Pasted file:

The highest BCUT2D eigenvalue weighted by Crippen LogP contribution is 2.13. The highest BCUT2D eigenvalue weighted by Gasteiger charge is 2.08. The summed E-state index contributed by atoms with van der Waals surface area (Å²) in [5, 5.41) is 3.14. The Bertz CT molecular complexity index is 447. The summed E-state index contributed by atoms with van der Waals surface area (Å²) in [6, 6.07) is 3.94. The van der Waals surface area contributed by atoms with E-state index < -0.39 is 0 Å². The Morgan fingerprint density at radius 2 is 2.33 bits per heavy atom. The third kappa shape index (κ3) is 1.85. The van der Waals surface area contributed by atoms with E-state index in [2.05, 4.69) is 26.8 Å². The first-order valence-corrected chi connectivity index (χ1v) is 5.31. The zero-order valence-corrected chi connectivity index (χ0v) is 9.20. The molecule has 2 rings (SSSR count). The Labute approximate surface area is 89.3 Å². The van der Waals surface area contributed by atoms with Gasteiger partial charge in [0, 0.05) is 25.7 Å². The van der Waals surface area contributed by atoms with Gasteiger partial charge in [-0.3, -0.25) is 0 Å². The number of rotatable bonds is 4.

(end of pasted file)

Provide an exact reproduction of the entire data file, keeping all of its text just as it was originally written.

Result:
The highest BCUT2D eigenvalue weighted by Crippen LogP contribution is 2.13. The highest BCUT2D eigenvalue weighted by Gasteiger charge is 2.08. The summed E-state index contributed by atoms with van der Waals surface area (Å²) in [5, 5.41) is 3.14. The Bertz CT molecular complexity index is 447. The summed E-state index contributed by atoms with van der Waals surface area (Å²) in [6, 6.07) is 3.94. The van der Waals surface area contributed by atoms with E-state index < -0.39 is 0 Å². The Morgan fingerprint density at radius 2 is 2.33 bits per heavy atom. The third kappa shape index (κ3) is 1.85. The van der Waals surface area contributed by atoms with E-state index in [2.05, 4.69) is 26.8 Å². The first-order valence-corrected chi connectivity index (χ1v) is 5.31. The zero-order valence-corrected chi connectivity index (χ0v) is 9.20. The molecule has 2 rings (SSSR count). The Labute approximate surface area is 89.3 Å². The van der Waals surface area contributed by atoms with Gasteiger partial charge in [0, 0.05) is 25.7 Å². The van der Waals surface area contributed by atoms with Gasteiger partial charge in [-0.3, -0.25) is 0 Å². The number of rotatable bonds is 4.